The moment that North Texas travelers have been waiting for has finally arrived.
Starting today, nonstop flights to Denver, Baltimore, Las Vegas, Los Angeles, New York and Chicago will be taking off from Dallas Love Field as the Wright Amendment restrictions are lifted.
For consumers, industry analysts say, there will be more choices, particularly for business travelers, since there will be more daily flights to cities like Washington, D.C., and San Francisco. And there may be some fare sales as airlines try to fill up seats on these new flights.
“You’re basically going to have to spur demand and the only way to spur demand in something like this is to drop prices,” said FareCompare.com founder Rick Seaney. “You have to get people to go who wouldn’t go if the price isn’t right.”
For 34 years, the Wright Amendment restricted where airlines could fly out of Love Field to a handful of states unless the airline was using planes with less than 56 seats. A compromise between local leaders and approved by Congress ends those restrictions while limiting the airport to 20 gates and prohibiting international flights.
But the impact won’t be as great for North Texas fliers as some might have hoped when the compromise was reached in 2006.
The airline industry has fewer competitors, with several airlines merging, including American and US Airways, and Southwest Airlines and AirTran Airways. Oil prices spiked in 2008 and have remained around $100 a barrel. As a result, average fares at both Dallas/Fort Worth Airport and Love Field have increased in the past few years.
“The real beneficiaries of the Wright Amendment going away are people who live closer to Love Field than to DFW,” said Bud Weinstein, an economist at Southern Methodist University. “It’s also a real plus for downtown Dallas because you now have an airport 10 minutes from downtown.”
Consumers have already seen some low fares from Southwest and Virgin America on their new flights out of Love Field, but do not expect carriers to discount the flights forever, said University of North Texas lecturer Steve Joiner.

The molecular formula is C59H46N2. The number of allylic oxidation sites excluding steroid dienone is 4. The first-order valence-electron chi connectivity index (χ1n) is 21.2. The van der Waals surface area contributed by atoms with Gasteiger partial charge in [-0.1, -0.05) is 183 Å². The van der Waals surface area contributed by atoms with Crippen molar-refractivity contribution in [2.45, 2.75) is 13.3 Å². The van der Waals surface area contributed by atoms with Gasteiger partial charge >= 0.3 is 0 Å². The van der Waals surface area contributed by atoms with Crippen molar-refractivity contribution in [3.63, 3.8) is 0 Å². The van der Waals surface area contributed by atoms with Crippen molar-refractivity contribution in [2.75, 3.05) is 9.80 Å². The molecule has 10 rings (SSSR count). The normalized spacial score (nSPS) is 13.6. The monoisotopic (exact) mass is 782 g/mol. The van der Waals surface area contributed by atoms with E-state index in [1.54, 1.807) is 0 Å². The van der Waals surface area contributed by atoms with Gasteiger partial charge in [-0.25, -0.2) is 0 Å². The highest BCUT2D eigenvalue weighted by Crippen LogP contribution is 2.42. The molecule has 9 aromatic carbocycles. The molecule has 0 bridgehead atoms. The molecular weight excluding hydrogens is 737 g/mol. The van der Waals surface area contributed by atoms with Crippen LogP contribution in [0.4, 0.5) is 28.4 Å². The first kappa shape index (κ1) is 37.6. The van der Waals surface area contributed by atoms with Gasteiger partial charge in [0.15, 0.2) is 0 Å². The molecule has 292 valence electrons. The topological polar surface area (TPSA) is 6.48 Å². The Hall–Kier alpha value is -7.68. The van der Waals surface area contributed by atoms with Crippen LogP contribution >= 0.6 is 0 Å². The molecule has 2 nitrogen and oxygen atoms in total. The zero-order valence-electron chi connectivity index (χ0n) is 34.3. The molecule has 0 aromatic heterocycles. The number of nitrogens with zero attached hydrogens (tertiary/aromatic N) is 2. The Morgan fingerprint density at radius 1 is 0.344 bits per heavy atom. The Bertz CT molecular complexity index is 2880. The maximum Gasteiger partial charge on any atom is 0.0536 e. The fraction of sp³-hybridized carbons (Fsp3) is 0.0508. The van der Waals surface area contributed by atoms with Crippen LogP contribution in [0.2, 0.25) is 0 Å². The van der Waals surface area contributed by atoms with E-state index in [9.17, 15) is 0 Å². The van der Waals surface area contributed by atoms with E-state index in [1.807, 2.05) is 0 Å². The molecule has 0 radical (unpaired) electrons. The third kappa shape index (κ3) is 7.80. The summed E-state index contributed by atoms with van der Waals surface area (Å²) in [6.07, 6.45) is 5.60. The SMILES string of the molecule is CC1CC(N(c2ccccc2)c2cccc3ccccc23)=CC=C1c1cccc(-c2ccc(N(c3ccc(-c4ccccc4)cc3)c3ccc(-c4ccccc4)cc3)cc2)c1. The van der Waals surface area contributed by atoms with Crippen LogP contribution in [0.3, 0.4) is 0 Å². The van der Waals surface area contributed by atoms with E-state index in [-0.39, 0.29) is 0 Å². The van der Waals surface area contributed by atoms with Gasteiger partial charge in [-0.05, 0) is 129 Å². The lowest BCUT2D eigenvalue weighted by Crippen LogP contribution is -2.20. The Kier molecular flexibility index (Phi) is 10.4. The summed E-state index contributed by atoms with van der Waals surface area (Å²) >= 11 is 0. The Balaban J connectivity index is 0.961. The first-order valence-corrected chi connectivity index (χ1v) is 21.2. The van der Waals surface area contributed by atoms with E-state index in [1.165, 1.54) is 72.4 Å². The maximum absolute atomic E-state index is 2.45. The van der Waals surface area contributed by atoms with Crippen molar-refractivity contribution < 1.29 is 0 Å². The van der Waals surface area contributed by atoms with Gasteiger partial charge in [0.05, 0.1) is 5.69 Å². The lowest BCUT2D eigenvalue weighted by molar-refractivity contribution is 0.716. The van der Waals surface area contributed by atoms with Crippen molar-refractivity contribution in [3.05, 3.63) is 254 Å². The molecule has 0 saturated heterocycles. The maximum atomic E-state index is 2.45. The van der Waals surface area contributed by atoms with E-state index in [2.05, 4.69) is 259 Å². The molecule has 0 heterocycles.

“The fares on a particular entry into a new market don’t last that long,” Joiner said. “You’ll see fares stay reasonable but they will be higher than they have been in the past.”
When through ticketing was introduced in 2006 — allowing Southwest to sell tickets on flights that left Love Field, stopped in a Wright-approved state like New Mexico, and then continued on to Los Angeles — the Dallas-based carrier had to convince Tarrant County residents to drive past DFW to fly out of Love Field.
Southwest Chief Executive Gary Kelly said internal company research shows that some already do, as the airline increased its one-stop flight offerings. Through ticketing generates $250 million to $300 million annually for Southwest.
“We have millions of customers right here in Dallas, and this is an opportunity for us to say, we’re bringing you more product,” Kelly said.
Southwest added seven nonstops today and will add another eight nonstop routes Nov. 2. San Francisco and Oakland will be added to the nonstop list in January. Virgin America, which moved its operations from DFW to Love Field today, launched four new nonstops from Love Field.
Simply having a second airport to choose from offers consumers more competition to choose from, said Airfarewatchdog.com founder George Hobica. But he added that lifting the Wright Amendment restrictions will likely only affect fares on a handful of routes.
“It’s probably better for Southwest than it is for consumers because Southwest can now fly to where they think they can make the most money,” Hobica said.
Analysts say Southwest will maintain its monopoly on Love, operating over 90 percent of the capacity out of Dallas, while American remains the largest carrier at DFW, with over 85 percent of the traffic.
In a newsletter sent to employees last week, American said it is “well-positioned to withstand the challenge from Southwest and other airlines at Love Field.”
“We are going to be in a competition for our customers when the Wright Amendment goes away. I think it’s a competition that we’re going to win,” American president Scott Kirby said.
American plans to win by flying more often to top business travel destinations each week. For example, American has 116 flights a week to Chicago while Southwest only has 40.
There is one market where American acknowledges that Southwest still has the advantage and that’s Houston. Southwest flies to Houston 138 times a week compared with American’s 101 flights.
“Unless Southwest can increase their frequencies, American has a huge advantage,” Seaney said. “All they have to do is drop the price at the time that Southwest leaves.”